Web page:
We are just getting back from May holiday, China's Labor day, and there are a few changes to Covid policies here in Beijing. First, there are now multiple areas on mini-restriction or lockdown including a couple of building complexes close to where I live. Too close. They’ve asked everyone in Beijing to get Covid tests daily now. It’s supposed to be temporary but that could change at the drop of a hat. So far, Beijing seems to have caught it earlier and has been better prepared than Shanghai but we are still in the VERY early innings here so fingers crossed that we will be able to combat it without the severe lockdowns we’ve seen all over the rest of China. Also, there are foreign automakers that build in Beijing/Tianjin as well like Mercedes & Hyundai so the Chinese automotive sector is nowhere close to being out of the woods. One thing is for certain though, no other car company has the level of support that Tesla does from the local Shanghainese govt. There’s this symbiotic relationship that has quickly developed over the last couple of years since ShanghaiGiga opened its doors in record time and Tesla is doubling down on its commitment to China by adding additional capacity in Shanghai. See Tesla posts below for more deets. Reuters & Bloomberg are on fire this week! I got a lot of my content and updates from both of those platforms. A LOT of impactful reporting coming out of them so keep it up team Bloomberg & Reuters! Please join Lei and me for this week’s EVs & More Twitter Spaces room on Thursday, 05.05 – 9pm EST, Friday, 05.06 – 9am China local time. For getting a download on all that’s happening in the space. For those that aren’t able to join, the EVs & More podcast is available wherever you grab your podcasts from. Most of our back pods are posted and the descriptions will be able to tell you what we discussed that particular episode. What I thought was going to be a short and sweet newsletter ended up being likely one of the more interesting and information-filled editions this year. Enjoy. QUOTED Wired. I had a nice exchange with currently (Shanghai) locked down friend Mark Andrews for his review of the Wuling Hongguang Mini EV. By now, you’ve heard me talk about this ‘little engine that could’ ad nauseum but do you want to know about where the rubber meets the road? Mark goes into a good amount of detail to shine a light on all of the EV’s highlights AND lowlights. He wanted to pick my brain on what lessons could be learned by GM (a 44% owner in Wuling Motors) and others from the surprise success of this diminutive and affordable city EV. Click the link here to find out my ideas. Ojo-Yoshida Report. I wanted to make note of a new paid newsletter that’s tackling the intersection of technology and geopolitics globally called the Ojo-Yoshida Report. I spoke with George Leopold for an article about China’s current domination in battery cell manufacturing and what it might take for other companies/countries to wrestle away some of that share. This article may be behind a paywall but if you’re a subscriber, it’s worth the click. TESLA - The DEEP ties between Tesla and the Shanghai govt. Tesla sent a letter to Shanghai officials in order to thank them for bending over backward to help Tesla reopen ShanghaiGiga in the Lingang area of Shanghai on the Pudong side. The factory had been shut down for 22 days losing about 50K units of production. It’s been back online since April 19th but that would NOT have happened without the enormous efforts of the city officials that helped transport 6K workers to the facility as well as disinfect the factory in order to create that closed-loop for operating the factory. There could be similar stories out there where city officials have helped other companies get back on their feet but none that I’ve heard have had this ‘all hands on deck’ approach. Oh, and of the 666 firms in China that were made a top priority to reopen, >200 of them were Tesla suppliers. - Doubling down on those deep ties. The same letter from above that thanked the local Shanghai authorities for their help opening ShanghaiGiga after a 22-day closure due to Covid also confirmed what has long been suspected and that’s Tesla is building another factory next to ShanghaiGiga taking a step closer to its goal of pushing Chinese production capacity to 1.5-2M units within the next couple of years. It’s important to remember that Elon said that he forecasts 50% growth YoY for Tesla over the next several years so China HAS to be a major, sorry scratch that – THE major beachhead for that growth from both a production AND consumption standpoint. Make sure to remind the western analysts that rate Tesla ‘a buy’ aka the Tesla STANs, but gloss over the details of how lynchpin China is in Tesla’s plan towards world domination, that they should ALL be subscribing to this letter and listening intently to the pod if they want to be educated! This will make ShanghaiGiga the defacto export hub for most of Asia and likely other parts of the world. Tesla has BIG plans for China. And Shanghai seems to be reciprocating that love! When this relationship goes sour though, it’s could get pretty ugly, but that could >10 years from now. A large part of moving past China's reliance on Tesla will depend on if and when any local player can overtake Tesla as the world’s largest EV maker. Being China’s largest won’t be enough. A VERY TALL TASK indeed. THE MOST INTERESTING THINGS THAT HAPPENED THIS WEEK - You thought that Chinese EV SPACs were dead? CH-Auto, the maker of the Qiantu brand EV whose had multiple fits and starts since it was established in 2015 including trying to license its IP to a US partner, has announced it’s going public later this year via a US SPAC. Originally, Qiantu’s parent did NOT lack ambition as evidenced by its opening of a retail location smack dab in the middle of Sanlitun’s Tai Koo Li shopping mall back in 2019 only to shutter it less than 1 year later. It was part book store/coffee shop/contemporary hangout spot that just happened to have an EV parked in the middle of the store. And yes I did check it out and said car parked in the resto and was not very impressive from a fit and finish standpoint. I received their pitch deck about a year ago so they’ve been in search of capital for quite a long time. I feel that this transaction should get more scrutiny as we get closer to the actual reverse merger. Further, it’ll be an uphill climb for Qiantu to actually gain any sales traction in the Chinese market with the current level of intense competition. Will file this one away with the other ‘keen to learn more about’ drawer. IN THE NEWS - Stellantis leans into car sharing with its recent acquisition. Stellantis has announced the acquisition of BMW/Merc jointly owned Share Now, a carsharing service that they weren’t doing much with. The article posits that this indicates the premium automakers will continue to focus on private vehicle ownership while the larger OEMs like a Stellantis, VW, and GM would look more intensely into building out their service revenues. I think that’s giving the automakers waaay too much credit. I don’t believe any of the automakers have any real idea of how to build out their service revenues but that’s OK. They’re experimenting with different & new business models (as they should) but as long as sharing/hailing are less attractive than owning, creating new services that will have any significant stickiness will be challenging. By nature of their business, the global legacies are culturally conservative so it’s no surprise that the current crop of new ideas being generated isn’t bold enough – they aren’t making the types of sacrifices needed to build these types of businesses from scratch. The sales & customer data that’s being collected along with the global/regional/technology trends need to be analyzed in every way possible and bolder ideas need to be nurtured with the right amount of capital, the proper resources (with the right skillsets are dedicated to it), and the business allowed to evolve as more data is injected into the business. Basically, if the planning and strategy folks believe a new business has potential, they need to throw it in the trash and go 5 steps further than that. Remember also that each of the legacies is built much differently: products, culture, balance sheet, management, revenues, and expertise. This means that the opportunities that present themselves will also be different. What is the same conceptually? Can any one of them make the right moves in order to create an opportunity where there currently is none? If I had to point to any companies that are making their best efforts, I’d say Ford’s move to divide the company into old-ICE and new-EV is pretty bold. I woud also say Mary/GM’s development & use of a dedicated EV platform is another move by a legacy that pushes things. Just STILL not enough IMHO. TRENDING ON SOCIAL MEDIA - Didi in double trouble. Didi not only got put in the box by the Chinese govt a day after its IPO last July but it’s been revealed that the SEC is also now investigating them for what has not been disclosed. If we are keeping score, not only does Didi have to deal with the SEC in the US but they are also currently not able to add any new users to its China, and just got the Heisman from Chinese regulators who rejected their application to list in HK. All of this is happening less than 1 year from their US IPO. I can’t imagine that Jean Liu and Cheng Wei are thinking taking that huge risk by defying the Chinese govt to IPO was worth it now. I still use the service and have no issues generally but I can’t imagine the future has a ton of upside anymore, not this current vintage anyway. - Singapore making it cheaper to purchase EVs. Singapore has BOLD ambitions. 100% of vehicles to be clean by 2040. Putting this into context Singaporeans bought ~56K cars total in 2020. Their normal run rate seems to hover around 100ishK. If you’re wondering how 6M people only buy 100K / year well it’s because purchasing a car there is REALLY expensive. The example the article gives is for purchasing a Tesla Model 3 locally. The car costs about $56K USD but the COE – certificate of entitlement - effectively the license plate for the car costs ~$65K, more than the car itself! So if you want to buy a Tesla Model 3 in Singapore it’ll be ~$120K all-in. To grow EV sales so that Sing can get to that 100% clean energy vehicles by 2040, they will reduce the entry level COE by $16K. Not a huge amount but they also don’t want their roads to be flooded by vehicles, let’s get real here. If you’ve ever been to Sing, you’ll know what I am talking about. PS. Singapore is also looking to switch all of their taxi fleets to clean energy as well so Sing could look completely different within the next couple of years. PPS. That likely means more exports from ShanghaiGiga to Singapore over the next several years. If you’re wondering what will make up for ShanghaiGiga exports to Europe now that BerlinGiga is open. My moles tell me Oz is on the cusp of changing some laws that currently favor petrol vehicles so look for Oz to be another potentially decent export market for ShanghaiGiga. But Oz will be an even better export market for BYD IMHO… - Is India getting serious about EVs? One company seems to be. Tata Chairman N. Chandrasekaran has announced that Tata is exploring battery manufacturing and chip fab’ing. This would feed into Tata’s passenger vehicle business, in particular the Jaguar and Land Rover brands that they own. We’ve heard since forever about India’s potential only to be disappointed in its execution. This is another real opportunity for India to grab investment and gain importance to the global economy if they can get out of their own way. India’s real mode of transport has two wheels, not four so it’ll take a lot of investment from the Indian govt if there’s going to be a meaningful switch to cars – think roads, grid, charging infrastructure, and demand. Most Indians can barely afford a moped let alone an electric passenger vehicle. Can they ultimately turn that corner in a timeframe that’ll matter to the rest of the world? I have my doubts but there’s a lot that can be accomplished if the Indian government can direct the 1.5B Indian citizens to all push in the same direction. I’ve seen it first hand for the last 12 years. - If you’re wondering what types of challenges still lie ahead for India and clean energy vehicles, battery fires are ONE of the major challenges that fledgling startups like Ola need to overcome. That grid problem I mentioned in the last post is another. Because of these fires, only 2% of recently people surveyed said they were likely to buy an electric moped in the next 6 months. That may as well be 0% if you take into account the rate of error. This is why many apartment complexes in China still do not allow electric scooters to be parked in the underground parking. The chance of fires is too high. That’s gonna be a tough crowd to convince. GET SMARTER - Indonesia has set its sights on being more than a raw materials provider to the rest of the world. Currently, Indo provides about 37% of the world’s nickel. They’ve recently placed an export ban on nickel in the hopes of forcing companies to invest in Indonesia helping to transform it into a battery cell manufacturing powerhouse. Other South & Southeast Asian are also currently undergoing major transformations (like the rest of the world) embracing clean energy in order to eliminate pollution and gain energy independence. Indonesia has some leverage here since this would help diversify companies out of their already heavy reliance on China for battery manufacturing and raw materials sourcing. Taking that much supply out of the supply chain is one of the reasons why nickel pricing spiked in the last couple of months. There was a run on the rights after Indo made this announcement. It’s clear when looking at the posts in this letter, that the world is shifting away from globalization. What this means for China and the other countries that benefit the most, well we’ll need to wait and see. BY THE NUMBERS - 149. That’s the number of buses benched by the Paris public transit operator RATP due to the 2nd bus fire within the last month. Bollore SA is the manufacturer of the buses which use lithium polymer batteries for power. BYD to the rescue? - 1.79B. That’s the liability exposure (in yuan) that CATL has for derivatives they traded in what seems to me to be trying to time the market, along with other companies, with the expectation that rare earth (read: nickel) commodities pricing would fall. Seems really fishy. The markets didn’t like it either and hammered the share price – down 11% after the earnings report. —— This weekly newsletter is a collection of articles we feel best reflect the happenings of the week or important trends that have effects on the automotive and mobility sectors here and in the US, we also provide a point of view that we hope educates and sparks debate. The Sino Auto Insights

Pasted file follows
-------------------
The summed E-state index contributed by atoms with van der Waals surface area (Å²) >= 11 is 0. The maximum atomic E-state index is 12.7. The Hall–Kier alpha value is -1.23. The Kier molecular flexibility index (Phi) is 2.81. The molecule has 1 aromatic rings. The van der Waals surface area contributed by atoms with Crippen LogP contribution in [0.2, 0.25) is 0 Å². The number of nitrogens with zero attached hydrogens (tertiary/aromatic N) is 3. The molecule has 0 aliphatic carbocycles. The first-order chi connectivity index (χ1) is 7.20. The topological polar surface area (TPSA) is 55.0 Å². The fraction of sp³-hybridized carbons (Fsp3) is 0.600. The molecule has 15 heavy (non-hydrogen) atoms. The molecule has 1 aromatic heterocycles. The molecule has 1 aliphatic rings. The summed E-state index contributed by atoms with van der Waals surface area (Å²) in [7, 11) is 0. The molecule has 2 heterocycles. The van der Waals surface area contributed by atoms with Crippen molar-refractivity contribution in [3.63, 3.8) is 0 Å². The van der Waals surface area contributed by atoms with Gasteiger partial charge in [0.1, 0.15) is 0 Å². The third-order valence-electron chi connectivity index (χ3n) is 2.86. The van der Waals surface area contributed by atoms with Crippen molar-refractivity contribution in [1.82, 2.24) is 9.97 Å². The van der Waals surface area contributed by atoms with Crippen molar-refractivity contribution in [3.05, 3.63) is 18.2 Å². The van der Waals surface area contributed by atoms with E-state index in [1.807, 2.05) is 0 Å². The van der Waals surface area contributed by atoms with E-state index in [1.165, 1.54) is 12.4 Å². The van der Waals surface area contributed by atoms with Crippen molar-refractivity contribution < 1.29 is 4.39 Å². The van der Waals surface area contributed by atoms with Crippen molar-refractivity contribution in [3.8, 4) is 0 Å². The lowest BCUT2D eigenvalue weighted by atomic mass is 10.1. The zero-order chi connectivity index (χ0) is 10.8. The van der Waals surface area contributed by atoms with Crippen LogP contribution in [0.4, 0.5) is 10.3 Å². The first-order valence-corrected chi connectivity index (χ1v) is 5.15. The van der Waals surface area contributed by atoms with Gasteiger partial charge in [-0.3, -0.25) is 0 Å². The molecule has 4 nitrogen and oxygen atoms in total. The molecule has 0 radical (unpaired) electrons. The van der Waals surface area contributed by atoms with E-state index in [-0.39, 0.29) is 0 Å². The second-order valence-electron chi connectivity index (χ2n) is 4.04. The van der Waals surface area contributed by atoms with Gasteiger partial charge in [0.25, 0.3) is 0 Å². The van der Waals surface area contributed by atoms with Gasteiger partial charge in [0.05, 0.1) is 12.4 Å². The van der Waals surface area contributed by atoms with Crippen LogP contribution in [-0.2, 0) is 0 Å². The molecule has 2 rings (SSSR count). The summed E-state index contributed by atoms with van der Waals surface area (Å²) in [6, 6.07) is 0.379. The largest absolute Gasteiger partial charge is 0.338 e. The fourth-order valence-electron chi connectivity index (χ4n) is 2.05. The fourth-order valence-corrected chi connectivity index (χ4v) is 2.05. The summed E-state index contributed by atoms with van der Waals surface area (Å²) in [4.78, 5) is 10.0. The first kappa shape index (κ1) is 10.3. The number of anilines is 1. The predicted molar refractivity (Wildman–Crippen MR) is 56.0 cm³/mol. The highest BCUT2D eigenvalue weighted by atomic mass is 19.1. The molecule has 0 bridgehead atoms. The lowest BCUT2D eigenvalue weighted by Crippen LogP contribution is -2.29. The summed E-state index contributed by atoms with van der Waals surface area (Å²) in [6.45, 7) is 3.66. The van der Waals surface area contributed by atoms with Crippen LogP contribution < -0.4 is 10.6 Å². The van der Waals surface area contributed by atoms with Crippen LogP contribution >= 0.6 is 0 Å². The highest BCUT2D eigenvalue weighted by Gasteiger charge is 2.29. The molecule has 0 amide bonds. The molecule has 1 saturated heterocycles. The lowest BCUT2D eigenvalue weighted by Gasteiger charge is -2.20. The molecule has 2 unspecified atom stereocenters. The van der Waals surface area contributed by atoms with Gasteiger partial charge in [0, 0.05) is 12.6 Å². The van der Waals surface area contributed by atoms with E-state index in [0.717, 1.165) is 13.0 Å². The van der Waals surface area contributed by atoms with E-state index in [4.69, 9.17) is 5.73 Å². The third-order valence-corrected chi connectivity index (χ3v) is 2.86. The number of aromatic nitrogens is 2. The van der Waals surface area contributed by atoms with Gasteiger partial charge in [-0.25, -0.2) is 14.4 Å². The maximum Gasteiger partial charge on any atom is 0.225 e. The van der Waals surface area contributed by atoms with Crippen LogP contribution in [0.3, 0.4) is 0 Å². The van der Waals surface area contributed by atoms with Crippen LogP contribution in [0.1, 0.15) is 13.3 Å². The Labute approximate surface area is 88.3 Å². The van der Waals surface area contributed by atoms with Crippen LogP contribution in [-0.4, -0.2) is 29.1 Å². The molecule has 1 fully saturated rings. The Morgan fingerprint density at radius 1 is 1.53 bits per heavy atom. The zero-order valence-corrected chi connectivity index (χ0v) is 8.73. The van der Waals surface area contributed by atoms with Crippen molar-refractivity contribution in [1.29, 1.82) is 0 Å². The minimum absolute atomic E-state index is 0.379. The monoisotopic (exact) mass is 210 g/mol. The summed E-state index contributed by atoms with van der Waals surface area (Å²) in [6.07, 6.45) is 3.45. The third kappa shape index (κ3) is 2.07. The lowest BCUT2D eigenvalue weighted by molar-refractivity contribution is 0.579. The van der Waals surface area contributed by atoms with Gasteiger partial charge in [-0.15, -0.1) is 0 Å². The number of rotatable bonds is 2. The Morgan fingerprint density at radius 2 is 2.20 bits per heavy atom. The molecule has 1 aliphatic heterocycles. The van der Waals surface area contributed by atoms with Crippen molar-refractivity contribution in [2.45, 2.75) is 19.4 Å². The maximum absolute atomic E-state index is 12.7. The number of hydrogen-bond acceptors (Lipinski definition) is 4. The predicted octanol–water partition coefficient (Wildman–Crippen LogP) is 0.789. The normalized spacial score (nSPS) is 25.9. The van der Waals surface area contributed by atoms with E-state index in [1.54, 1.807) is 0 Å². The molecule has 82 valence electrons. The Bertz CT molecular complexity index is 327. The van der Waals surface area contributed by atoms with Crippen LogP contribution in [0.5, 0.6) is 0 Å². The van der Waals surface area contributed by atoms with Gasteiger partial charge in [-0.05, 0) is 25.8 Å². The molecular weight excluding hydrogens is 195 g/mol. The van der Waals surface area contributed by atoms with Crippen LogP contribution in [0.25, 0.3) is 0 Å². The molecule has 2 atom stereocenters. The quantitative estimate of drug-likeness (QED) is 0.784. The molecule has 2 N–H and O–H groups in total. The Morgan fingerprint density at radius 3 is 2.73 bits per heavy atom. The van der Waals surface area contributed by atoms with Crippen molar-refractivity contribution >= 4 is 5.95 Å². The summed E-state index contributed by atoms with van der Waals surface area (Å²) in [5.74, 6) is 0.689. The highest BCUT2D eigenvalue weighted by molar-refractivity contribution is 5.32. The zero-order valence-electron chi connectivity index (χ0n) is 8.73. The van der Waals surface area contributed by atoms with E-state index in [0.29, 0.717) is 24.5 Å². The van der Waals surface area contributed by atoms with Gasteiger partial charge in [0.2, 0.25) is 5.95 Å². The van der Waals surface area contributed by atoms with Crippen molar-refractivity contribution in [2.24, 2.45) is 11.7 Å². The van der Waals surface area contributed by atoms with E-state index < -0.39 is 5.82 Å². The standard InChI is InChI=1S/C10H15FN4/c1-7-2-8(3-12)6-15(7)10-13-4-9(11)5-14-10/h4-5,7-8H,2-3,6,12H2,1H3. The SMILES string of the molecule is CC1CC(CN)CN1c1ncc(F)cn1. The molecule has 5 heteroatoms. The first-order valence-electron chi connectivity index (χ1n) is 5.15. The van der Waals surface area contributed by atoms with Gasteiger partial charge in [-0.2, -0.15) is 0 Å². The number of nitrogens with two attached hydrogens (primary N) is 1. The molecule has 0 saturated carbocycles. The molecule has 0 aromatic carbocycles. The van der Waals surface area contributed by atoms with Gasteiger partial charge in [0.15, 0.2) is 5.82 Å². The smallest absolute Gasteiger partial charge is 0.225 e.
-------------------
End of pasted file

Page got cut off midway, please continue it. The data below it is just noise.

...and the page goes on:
Sino Auto Insights is a Beijing, China-based market research and advisory firm that specializes in assisting companies analyze, strategize, and develop products and services that will shape the future of mobility and transportation. Members of our team have experience working in Detroit, Silicon Valley as well as here in China across multiple sectors and functions as entrepreneurs as well as working at larger companies like Apple, Google, Amazon, GM and FCA, and many others.